Companies today are in the process of rapidly realigning what the market is looking for them to create with the work force skills they have on hand. As new technologies pushes at the boundaries and the barriers of previous innovation, the skillsets are evolving and teams are breaking out of silos and seeming more hybrid.
According to the World Economic Forum, “we are at the beginning of a Fourth Industrial Revolution. Developments in genetics, artificial intelligence, robotics, nanotechnology, 3D printing and biotechnology, to name just a few, are all building on and amplifying one another. This will lay the foundation for a revolution more comprehensive and all-encompassing than anything we have ever seen. Smart systems—homes, factories, farms, grids or cities—will help tackle problems ranging from supply chain management to climate change. The rise of the sharing economy will allow people to monetize everything from their empty house to their car.
While the impending change holds great promise, the patterns of consumption, production and employment created by it also pose major challenges requiring proactive adaptation by corporations, governments and individuals. Concurrent to the technological revolution are a set of broader socio-economic, geopolitical and demographic drivers of change, each interacting in multiple directions and intensifying one another.
As entire industries adjust, most occupations are undergoing a fundamental transformation. While some jobs are threatened by redundancy and others grow rapidly, existing jobs are also going through a change in the skill sets required to do them. The debate on these transformations is often polarized between those who foresee limitless new opportunities and those that foresee massive dislocation of jobs. In fact, the reality is highly specific to the industry, region and occupation in question as well as the ability of various stakeholders to manage change.”
As we look into the horizon, it is easy to take the tried and tested approach which is to take the purist route that traditional education has always prescribed. Students typically arrived at the crossroads in the seventh grade and were told to choose a vocational direction. This would either push them down a path that had little room for exploration. But the next wave is far from an A or B option. You don’t have to choose door number 1, 2 or 3. Today’s digital natives are creating across multiple platforms and unlike previous generations they have also come to expect that the interface and the experience will give them the flexibility to innovate.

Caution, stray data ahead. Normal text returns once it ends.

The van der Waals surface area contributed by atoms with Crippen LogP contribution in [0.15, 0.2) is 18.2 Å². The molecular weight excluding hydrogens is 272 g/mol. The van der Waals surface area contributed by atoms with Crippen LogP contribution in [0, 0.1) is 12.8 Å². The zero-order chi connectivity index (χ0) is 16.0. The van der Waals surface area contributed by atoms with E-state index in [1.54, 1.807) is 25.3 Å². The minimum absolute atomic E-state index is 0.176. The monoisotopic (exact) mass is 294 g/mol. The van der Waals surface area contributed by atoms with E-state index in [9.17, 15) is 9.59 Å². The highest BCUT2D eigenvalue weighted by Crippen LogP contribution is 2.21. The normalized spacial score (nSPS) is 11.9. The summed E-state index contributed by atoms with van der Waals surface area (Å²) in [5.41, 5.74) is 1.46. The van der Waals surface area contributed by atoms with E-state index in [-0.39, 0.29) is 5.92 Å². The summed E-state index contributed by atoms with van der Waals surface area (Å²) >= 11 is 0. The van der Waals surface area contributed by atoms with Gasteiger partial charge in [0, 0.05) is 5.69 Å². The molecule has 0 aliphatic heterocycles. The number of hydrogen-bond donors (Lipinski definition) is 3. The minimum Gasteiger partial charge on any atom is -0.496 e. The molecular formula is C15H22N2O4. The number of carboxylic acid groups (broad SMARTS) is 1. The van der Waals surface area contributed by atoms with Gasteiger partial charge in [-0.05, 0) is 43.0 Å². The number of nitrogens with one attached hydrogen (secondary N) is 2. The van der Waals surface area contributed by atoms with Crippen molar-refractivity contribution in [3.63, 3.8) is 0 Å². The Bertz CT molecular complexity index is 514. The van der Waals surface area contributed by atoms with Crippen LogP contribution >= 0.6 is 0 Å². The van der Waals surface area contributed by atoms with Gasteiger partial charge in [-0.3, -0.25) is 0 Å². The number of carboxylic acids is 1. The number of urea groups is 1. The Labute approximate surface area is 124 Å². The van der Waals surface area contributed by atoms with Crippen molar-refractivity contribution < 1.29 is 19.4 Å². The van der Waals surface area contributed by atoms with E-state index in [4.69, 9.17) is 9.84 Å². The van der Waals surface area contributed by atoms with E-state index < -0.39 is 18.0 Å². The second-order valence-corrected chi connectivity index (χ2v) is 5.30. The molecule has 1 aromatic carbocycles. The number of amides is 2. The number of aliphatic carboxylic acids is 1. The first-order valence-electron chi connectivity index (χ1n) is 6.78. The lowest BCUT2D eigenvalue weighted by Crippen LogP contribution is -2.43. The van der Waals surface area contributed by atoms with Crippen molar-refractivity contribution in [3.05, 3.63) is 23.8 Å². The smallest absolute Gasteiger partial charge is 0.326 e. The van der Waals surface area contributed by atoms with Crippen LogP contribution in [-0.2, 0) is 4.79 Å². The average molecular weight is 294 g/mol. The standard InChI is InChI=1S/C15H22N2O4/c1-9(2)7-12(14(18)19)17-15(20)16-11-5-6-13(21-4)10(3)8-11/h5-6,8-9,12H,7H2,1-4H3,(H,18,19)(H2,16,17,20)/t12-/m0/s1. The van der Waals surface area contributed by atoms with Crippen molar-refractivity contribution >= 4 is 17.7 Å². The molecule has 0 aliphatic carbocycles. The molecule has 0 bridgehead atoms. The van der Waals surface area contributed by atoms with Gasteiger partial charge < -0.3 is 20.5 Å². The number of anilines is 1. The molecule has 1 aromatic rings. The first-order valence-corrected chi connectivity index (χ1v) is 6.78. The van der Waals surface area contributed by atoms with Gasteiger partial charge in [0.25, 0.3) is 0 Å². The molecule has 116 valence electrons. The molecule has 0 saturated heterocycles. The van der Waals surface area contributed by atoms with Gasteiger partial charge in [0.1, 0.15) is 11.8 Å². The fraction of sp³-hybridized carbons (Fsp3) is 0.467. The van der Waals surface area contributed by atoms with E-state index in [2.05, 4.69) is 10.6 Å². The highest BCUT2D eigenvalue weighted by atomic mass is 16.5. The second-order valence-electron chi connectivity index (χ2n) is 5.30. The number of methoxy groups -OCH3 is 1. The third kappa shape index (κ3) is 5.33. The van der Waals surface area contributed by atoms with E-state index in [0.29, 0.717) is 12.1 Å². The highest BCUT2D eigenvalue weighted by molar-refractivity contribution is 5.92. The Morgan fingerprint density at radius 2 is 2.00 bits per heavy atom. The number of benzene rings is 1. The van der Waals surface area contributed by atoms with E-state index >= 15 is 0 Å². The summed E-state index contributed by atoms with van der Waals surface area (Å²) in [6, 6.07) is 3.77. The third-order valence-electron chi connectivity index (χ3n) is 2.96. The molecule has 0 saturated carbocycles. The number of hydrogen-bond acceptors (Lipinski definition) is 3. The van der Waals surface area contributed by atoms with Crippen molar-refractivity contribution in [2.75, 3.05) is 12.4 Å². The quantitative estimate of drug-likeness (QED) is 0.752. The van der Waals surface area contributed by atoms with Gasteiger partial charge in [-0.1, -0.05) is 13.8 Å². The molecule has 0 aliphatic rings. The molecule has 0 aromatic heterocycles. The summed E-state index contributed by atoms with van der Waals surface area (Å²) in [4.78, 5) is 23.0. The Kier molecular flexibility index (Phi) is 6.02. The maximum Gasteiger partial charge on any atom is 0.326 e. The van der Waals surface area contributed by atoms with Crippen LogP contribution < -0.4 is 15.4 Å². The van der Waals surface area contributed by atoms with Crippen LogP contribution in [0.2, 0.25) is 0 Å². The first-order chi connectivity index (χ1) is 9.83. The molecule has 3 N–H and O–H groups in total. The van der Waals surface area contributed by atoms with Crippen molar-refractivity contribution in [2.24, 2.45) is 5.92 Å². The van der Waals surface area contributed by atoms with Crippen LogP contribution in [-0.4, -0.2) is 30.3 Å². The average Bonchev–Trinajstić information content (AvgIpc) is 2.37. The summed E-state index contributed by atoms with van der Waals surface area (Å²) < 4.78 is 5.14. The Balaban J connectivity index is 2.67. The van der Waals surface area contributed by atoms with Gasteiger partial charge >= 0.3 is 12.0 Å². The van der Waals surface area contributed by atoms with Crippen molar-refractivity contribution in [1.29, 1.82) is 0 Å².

Having said that, technology is a language that cannot be feared. Like speaking in English or Spanish or Chinese gives you a superior advantage in America or China, learning the fundamentals is important to operate in a business environment.
However the soft skills gap is also widening. The tech start up culture is one of rewarding the brilliant few and ignoring the valiant many. It has also spawned an entire workforce of loners.
According to the World Economic Forum, complex problem solving is top of the list followed by critical thinking and creativity. As the future gets more automated and the human is relieved of the more manual and repetitive work, we are going to be required to navigate the workplace which will include managing man and machines. Becoming comfortable with uncertainty, ambiguity and speed will require greater emotional intelligence and cognitive flexibility.
To meet the future, we have to prepare in the present.
“Students need to be exposed to various career pathways, including apprenticeships, certificates, and two-year degree programs that better align with their career aspirations and workforce needs. Companies like Amazon, Google and Facebook are focusing more on whether a candidate has hard skills than if a candidate has a degree.” [Forbes, Feb 5, 2018 ]